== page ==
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New GUSA senators elected amidst high turnout

Published April 12, 2019


The Election Commission announced the winners of the GUSA Senate election. The new Senate is composed of 18 members, six from each rising class of seniors, juniors, and sophomores.  The Election Commission announced the results at 12:38 am on their Twitter page.

57.9 percent of students voted in the election according to the Election Commission, which was a 35.9 percent higher turnout than last year, which saw a 23 percent turnout. The election also included a referendum concerning the descendants of the 272 slaves sold by Georgetown in 1838.

Seven candidates ran to represent the class of 2020. The winners were Juan Martinez (SFS ’20), Harrison Nugent (SFS ’20), Jessica Richards, (COL ’20), Matt Buckwald (COL ’20), Peter Lee Hamilton (COL ’20), and Miguel Zamudio (COL ’20). Two of those candidates petitioned to be on the ballot after the official announcement period had elapsed. The class of 2020 had a 51.5 percent turnout rate.

In the class of 2021, Natalie Kim (SFS ’21), Samantha Moreland (COL ’21), Sam Dubke (SFS ’21), Mikail Husain (COL ’21), Joshua Marin-Mora (SFS ’21), and Leo Teixeira (COL ’21) won. Eleven candidates were on the ballot. The class of 2021 had a 64.4 percent turnout rate.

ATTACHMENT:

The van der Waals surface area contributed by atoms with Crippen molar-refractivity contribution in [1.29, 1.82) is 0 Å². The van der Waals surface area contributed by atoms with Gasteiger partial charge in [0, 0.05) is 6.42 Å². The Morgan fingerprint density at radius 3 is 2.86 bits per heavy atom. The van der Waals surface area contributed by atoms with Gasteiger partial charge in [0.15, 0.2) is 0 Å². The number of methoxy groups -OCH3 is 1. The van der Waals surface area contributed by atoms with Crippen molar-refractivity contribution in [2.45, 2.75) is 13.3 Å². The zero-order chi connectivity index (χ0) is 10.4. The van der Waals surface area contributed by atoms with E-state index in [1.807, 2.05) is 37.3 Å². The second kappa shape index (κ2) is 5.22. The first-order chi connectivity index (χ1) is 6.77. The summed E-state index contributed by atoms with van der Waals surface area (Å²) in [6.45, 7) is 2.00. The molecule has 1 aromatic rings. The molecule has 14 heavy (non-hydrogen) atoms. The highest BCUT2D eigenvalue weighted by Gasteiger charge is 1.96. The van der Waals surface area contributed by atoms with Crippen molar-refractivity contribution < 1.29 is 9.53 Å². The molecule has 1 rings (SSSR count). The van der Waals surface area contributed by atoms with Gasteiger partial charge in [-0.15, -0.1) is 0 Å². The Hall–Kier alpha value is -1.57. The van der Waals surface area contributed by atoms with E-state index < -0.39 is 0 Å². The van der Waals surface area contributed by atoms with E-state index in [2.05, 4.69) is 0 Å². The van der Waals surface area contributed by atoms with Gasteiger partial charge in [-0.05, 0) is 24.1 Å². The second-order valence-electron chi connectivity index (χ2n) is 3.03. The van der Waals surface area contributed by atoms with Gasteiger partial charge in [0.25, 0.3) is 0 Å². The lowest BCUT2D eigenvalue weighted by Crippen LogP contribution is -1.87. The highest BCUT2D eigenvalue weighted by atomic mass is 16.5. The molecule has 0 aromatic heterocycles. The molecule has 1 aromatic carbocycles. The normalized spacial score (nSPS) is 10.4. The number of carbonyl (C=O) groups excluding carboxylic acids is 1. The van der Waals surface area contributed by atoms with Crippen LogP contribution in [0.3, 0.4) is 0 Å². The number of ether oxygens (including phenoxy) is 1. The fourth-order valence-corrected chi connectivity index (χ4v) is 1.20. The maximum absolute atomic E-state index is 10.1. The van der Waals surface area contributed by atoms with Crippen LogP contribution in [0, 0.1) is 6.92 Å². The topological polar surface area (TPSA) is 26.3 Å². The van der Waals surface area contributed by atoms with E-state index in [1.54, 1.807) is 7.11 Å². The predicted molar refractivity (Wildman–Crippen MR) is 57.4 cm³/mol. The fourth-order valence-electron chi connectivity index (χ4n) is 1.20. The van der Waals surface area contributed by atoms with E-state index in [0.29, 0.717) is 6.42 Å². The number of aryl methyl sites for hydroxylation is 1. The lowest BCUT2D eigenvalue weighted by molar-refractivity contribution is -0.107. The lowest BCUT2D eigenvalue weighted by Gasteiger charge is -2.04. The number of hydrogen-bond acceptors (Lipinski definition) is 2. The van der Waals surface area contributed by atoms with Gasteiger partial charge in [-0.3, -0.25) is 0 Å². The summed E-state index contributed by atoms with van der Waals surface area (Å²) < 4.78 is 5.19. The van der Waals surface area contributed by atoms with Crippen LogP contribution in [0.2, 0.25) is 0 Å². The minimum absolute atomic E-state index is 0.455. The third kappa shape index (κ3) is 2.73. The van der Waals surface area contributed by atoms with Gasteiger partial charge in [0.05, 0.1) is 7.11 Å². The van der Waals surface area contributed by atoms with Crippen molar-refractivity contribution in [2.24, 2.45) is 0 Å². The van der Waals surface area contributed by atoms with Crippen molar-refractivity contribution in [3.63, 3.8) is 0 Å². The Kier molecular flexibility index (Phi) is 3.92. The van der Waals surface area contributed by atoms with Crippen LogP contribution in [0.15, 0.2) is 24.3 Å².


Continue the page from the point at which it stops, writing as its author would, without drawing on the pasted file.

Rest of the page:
Eleven candidates ran to represent the class of 2022, with Daniella Sanchez (COL ’22) , Zev Burton (SFS ’22), Layla Weiss (MSB ’22), Leo John Arnett (SFS ’22) , Olivia Kleier (SFS ’22) , and Julia Moreno (SFS ’22) winning. The class of 2022 had a 66.4 percent turnout rate.

Five of those who won are current senators who will return for another year. Three current senators lost their elections. Juan Martinez (SFS ’20), who was the speaker of the senate before being sworn in as GUSA President last fall, also won reelection.

Class of 2023 senators will be elected next fall.

The Senate will verify the election results at their meeting on April 14.


Annemarie Cuccia
Annemarie is the Voice's editor in chief and a senior in the SFS who has been described as "well acquainted with vegetables." She's probably the first Oklahoman you've met and takes that responsibility far too seriously.


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